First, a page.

dures. Safety is stressed in all aspects
of the programs.
The ODR's Resource Center sup-
plies current files for students inter-
ested in planning their own trips. The
files contain information arranged by
SALSA
Continued from page 1
pants.
"I hope that (students) will look
up to Cdsar Chivez as a role model, a
figure such as Malcolm X and Martin
Luther King (because) they pursued
the struggle for human equality," he
said.
Another SALSA officer Lisa
Quiroga said, "There's nothing in the
media about Cdsar Chaivez (to com-
memorate him), so that's why we're
doing this."
In helping to carry on Chivez's

said that since July, important docu-
ments had been released from the
Vietnamese archives.
There is a strong suspicion among
many MIA family members and vet-
erans groups that some of the missing
are still alive, but the administration
has said there is no credible evidence
of that.
Last summer, Clinton promised to
keep the embargo until Vietnam pro-
vided a full accounting of the missing
Americans.
His decision to soften that stance
was made easier by a non-binding,
62-38 vote in the Senate last Thurs-
day favoring an end to the embargo.
Some veterans and family groups
maintain that Vietnam has recovered
the remains of hundreds of MIA's but
refuses to turn them over to U.S. au-
thorities.
Administration officials said Viet.
nam may have stored remains at one
point but no longer does so.
sport or geographical location, in-
cluding maps, how-to guides and
travel tips. There is also a book and
magazine section.
But the ODR does not leave stu-
dents empty handed on personal trips.
Tucked -away in the corner of the
NCRB's main gym is the ODR rental
center. Open to students, faculty and
staff, it is stocked with an array of
camping gear, sports equipment and
accessories, including tents, fold-up
toboggans, tug-of-war ropes and vol-
leyball nets.
Cross-country skis are the newest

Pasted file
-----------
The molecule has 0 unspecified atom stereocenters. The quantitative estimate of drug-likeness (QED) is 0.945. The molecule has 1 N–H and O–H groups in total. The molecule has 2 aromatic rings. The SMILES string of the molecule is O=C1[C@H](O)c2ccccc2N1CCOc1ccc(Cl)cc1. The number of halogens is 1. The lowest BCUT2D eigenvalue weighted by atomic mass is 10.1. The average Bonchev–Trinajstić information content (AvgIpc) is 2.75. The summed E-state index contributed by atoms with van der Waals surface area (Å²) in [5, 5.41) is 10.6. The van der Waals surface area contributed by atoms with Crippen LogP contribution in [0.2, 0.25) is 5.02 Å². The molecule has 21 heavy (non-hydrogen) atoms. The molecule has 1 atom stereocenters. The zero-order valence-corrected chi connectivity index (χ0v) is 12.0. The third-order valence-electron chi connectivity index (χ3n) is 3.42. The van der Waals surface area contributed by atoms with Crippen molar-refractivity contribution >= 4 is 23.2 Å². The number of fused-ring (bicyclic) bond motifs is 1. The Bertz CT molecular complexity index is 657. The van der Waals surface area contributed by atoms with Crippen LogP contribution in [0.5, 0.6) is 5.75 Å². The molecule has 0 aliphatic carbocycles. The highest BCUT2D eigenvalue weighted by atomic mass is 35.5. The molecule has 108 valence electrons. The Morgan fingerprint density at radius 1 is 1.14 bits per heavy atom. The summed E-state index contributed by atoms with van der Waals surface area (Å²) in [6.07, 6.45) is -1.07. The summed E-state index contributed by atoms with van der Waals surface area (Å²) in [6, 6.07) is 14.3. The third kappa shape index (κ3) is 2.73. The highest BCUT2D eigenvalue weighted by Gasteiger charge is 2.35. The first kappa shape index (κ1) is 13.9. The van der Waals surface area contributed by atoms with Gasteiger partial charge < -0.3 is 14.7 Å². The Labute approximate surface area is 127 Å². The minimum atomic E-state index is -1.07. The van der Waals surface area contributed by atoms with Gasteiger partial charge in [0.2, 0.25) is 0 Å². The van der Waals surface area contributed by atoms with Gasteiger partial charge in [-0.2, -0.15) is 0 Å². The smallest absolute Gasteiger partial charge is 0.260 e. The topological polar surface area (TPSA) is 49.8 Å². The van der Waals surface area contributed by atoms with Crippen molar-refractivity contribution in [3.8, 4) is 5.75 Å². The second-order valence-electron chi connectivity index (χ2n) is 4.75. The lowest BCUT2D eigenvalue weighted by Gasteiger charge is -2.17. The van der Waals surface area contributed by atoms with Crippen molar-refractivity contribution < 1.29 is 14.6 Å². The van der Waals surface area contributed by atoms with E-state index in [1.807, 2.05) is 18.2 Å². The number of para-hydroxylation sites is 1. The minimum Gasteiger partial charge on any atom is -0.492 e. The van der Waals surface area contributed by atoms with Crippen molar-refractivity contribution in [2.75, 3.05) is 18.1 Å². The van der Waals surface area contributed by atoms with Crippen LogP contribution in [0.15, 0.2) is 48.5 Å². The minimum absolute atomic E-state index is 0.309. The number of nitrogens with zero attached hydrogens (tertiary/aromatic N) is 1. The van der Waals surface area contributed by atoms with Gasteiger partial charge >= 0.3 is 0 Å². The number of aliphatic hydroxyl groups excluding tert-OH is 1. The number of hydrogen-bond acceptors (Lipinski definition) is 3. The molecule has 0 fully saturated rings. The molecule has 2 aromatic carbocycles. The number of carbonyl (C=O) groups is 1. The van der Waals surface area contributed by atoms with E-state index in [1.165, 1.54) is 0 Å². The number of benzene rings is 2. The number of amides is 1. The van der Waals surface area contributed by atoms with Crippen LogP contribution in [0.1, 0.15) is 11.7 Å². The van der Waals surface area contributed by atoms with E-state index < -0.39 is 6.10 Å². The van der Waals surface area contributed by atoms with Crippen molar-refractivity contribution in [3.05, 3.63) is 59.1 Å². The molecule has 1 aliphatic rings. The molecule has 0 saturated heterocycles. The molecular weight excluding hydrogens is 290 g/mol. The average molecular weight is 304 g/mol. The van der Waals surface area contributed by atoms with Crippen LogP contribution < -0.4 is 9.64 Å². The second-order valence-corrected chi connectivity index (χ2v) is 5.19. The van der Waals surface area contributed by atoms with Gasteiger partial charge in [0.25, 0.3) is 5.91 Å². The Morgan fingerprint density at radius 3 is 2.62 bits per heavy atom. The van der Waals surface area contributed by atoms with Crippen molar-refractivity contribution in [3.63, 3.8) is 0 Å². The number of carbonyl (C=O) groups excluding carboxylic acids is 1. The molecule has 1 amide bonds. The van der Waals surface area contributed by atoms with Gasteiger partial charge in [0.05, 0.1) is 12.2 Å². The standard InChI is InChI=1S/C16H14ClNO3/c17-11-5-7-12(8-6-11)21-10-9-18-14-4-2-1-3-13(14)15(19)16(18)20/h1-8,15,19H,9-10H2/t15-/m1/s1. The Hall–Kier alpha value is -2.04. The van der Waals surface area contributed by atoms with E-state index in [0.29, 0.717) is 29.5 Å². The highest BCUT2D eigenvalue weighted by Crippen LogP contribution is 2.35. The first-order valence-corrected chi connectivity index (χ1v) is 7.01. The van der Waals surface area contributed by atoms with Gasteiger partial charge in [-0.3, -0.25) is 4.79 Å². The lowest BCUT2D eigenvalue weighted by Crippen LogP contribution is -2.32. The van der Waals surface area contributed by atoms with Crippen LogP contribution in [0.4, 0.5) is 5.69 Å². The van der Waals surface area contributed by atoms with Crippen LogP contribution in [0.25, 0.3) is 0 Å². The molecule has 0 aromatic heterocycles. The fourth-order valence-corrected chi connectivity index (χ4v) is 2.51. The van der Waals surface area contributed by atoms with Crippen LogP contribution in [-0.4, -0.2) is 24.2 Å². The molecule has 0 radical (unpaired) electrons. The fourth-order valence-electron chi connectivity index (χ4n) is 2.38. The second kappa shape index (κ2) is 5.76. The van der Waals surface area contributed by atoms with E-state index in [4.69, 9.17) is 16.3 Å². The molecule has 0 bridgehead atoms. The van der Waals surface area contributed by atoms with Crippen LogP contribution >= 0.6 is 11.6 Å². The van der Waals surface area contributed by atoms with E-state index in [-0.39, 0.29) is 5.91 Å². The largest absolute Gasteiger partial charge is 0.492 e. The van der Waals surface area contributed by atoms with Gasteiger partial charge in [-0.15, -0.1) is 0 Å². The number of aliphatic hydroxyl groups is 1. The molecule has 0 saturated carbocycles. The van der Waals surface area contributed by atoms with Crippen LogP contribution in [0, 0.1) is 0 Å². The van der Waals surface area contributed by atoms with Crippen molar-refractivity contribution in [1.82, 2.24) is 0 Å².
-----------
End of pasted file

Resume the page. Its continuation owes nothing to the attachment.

addition to the center's inventory.
Accessories include foam pads, shov-
els, water bottles, life vests and back-
packs. Rates are set by the day, week-
end or week.
One student rented a backpack to
take to Europe, said ODR Director
Adrien Garrison.
But some of the equipment has
also been used closer to home.
Sleeping bags "have been used to
sleep outside of Crisler Area in order
to get basketball tickets," Garrison
said.
work, SALSA is rallying support for
the boycott on grapes began in 1966
by Chavez and the United Farm Work-
ers Organizing Committee to stop
violations of workers' rights. One such
violation, which workers say contin-
ues today, is the use of pesticides on
the crops while the workers are in the
fields, which endangers their health.
The events for Chicano History
Week are sponsored by the Office of
Academic Multicultural Initiatives,
the Office of the Vice-President for
Student Affairs, Latino/Latina Stud-
ies Program, the Michigan Student
Assembly and the Rackham Office of
Minority Affairs.
from the Masters' project," said John
Saluri, a teaching assistant for a class
that did an audit.
"Our teaching goal is to get stu-
dents out of the mentality that college
is a stage before real life," Saluri said.
"At the University, we're having
an impact on our environment by just
being here," he said.
The Project Outreach class was
taught fast fall, but was not continued
this semester.
"There weren't enough students
enrolled, so it kind of didn't happen,"
Saluri said.
He said the class should be back in

the fall.
"We were hoping this would be-
come an ongoing thing," Saluri said.
"There's only so much you can
get done in a semester."

89.1 FM WELCOMES
Tuesday
February 15
8pm
Hill Auditorium
763-TKTS.764-2538

featuring
Marcus Roberts
Jon Faddis
Joshua Redman
Nicholas Payton

music of
Louis Armstrong, Duke Ellington,
Count Basie, Jelly Roll Morton,
John Coltrane, Thelonius Monk,
Wynton Marsalis & others

Michigan Union Ticket Office & UMS Burton Tower Box Office
presented by UM Major Events & University Musical Society
University of Michigan Major Events and the University
Musical Society are taking the occasion of this concert to
honor the life of Morris J. Lawrence, Jr.

O per
person
DAYTONA
BEACH
BOARDWALK
1-800-535-2036
*Basedon 4 people
'Menion this ad and get
breakfast free
*Valid until March 3
Religious
Services
AMERICAN BAPTIST CAMPUS CENTER
502 E. Huron (near State)
Wenesd 5:30 p.m. - 7 p.m.
Dinner, discussion, study
663-9376 for more info
ANN ARBOR CHRISTIAN REFORMED CHURCH
1717 Broadway (near N. Campus)
665-0105
SUNDAY:
Traditional Service-9 a.m.
Contemporary Service-11:5 a.m.
Evening Service-6 p.m.
Complete Education Program